Communion wine was considered excellent for a variety of ailments and churches had to fit locks to their fonts to stop people stealing ‘holy water’ from them to treat problems ranging from warts to serious diseases.
Many vicars and priests found that panes of glass kept falling out of the windows because the faithful were stealing scraps of lead from them, which they then boiled in water and gave to their poorly children to drink.
A lot of folk remedies clearly didn’t, and couldn’t, work. When plague struck, for instance, people were at a loss to understand how it spread and how to treat it and clutched at all kinds of remedies in response, none of which would have done any good. It was argued that plague could be avoided by not breathing bad air, looking at plague victims, or drinking water from poisoned wells.
It was treated by burning sweet-smelling herbs, sitting near sewers (the stench of which was believed to drive off the plague), drinking ten-year-old treacle, swallowing crushed emeralds, eating arsenic powder (which is highly poisonous), blood-letting, killing all cats and dogs in the vicinity, and getting the patient to flog himself with a whip.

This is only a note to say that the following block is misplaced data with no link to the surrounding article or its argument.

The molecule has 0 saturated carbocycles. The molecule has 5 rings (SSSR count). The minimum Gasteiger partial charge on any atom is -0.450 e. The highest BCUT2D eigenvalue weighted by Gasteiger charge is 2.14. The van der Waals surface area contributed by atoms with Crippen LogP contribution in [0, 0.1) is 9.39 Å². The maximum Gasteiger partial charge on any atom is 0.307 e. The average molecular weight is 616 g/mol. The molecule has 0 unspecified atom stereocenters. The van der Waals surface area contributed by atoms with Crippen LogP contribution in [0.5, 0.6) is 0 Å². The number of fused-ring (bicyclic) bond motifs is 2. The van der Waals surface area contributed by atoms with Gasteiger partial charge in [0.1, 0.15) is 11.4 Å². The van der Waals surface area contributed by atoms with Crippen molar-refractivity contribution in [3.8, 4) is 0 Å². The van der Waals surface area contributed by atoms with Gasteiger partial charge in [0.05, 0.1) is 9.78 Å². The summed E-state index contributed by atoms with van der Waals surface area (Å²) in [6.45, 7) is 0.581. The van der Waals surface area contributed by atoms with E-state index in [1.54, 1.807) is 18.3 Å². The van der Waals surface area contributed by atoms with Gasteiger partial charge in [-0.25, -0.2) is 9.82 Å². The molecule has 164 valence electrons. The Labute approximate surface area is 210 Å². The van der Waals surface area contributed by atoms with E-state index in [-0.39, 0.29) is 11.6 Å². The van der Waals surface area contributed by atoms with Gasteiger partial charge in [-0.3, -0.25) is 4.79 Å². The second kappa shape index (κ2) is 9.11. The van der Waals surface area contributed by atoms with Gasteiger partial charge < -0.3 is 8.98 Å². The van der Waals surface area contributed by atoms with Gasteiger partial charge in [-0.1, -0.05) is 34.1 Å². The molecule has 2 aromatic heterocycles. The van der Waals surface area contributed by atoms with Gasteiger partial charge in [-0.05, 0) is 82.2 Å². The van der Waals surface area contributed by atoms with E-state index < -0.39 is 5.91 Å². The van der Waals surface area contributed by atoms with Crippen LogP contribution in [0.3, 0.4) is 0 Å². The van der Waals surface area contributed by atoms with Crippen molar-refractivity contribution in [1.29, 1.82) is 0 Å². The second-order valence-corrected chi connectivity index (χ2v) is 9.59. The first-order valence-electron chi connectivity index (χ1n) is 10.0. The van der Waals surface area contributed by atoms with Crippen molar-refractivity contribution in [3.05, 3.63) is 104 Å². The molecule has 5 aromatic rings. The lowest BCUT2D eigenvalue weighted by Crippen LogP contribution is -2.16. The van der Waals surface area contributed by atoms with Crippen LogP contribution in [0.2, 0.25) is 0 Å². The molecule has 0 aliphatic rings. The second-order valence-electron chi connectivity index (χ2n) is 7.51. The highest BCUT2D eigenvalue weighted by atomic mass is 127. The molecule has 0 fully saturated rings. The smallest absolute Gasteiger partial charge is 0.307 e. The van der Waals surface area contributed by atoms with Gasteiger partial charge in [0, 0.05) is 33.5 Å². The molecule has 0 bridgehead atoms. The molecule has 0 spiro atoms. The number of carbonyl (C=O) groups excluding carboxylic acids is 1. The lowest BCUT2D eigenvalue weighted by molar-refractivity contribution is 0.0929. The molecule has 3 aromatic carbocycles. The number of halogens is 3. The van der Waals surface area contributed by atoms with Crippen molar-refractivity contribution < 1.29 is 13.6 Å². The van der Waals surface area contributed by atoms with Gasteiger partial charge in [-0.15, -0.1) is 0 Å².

Children were warned that they might contract plague if they failed to attend church or were disobedient to their parents.
Some remedies, however, did work and are still in use today. Lots of traditional herbal remedies are accepted as medicinally sound, or at least not harmful, and the ancient belief that the whole body should be treated in order to cure a specific problem is the foundation of the modern holistic approach to medicine.
Some That Worked
For centuries people treated people with heart conditions by feeding them foxglove tea. This practice attracted the attention of modern scientists, who subsequently isolated digitalis from foxgloves and recognised it as a modern wonder drug in the treatment of heart disease.
A similar story may be told of infusions of willow, which led to the development of aspirin. Other time-honoured procedures, such as the application of leeches and the laying of spiders’ webs on open wounds to help them heal are also accepted as having benefits in certain circumstances – although many patients nowadays may prefer a less traditional approach to their ailments!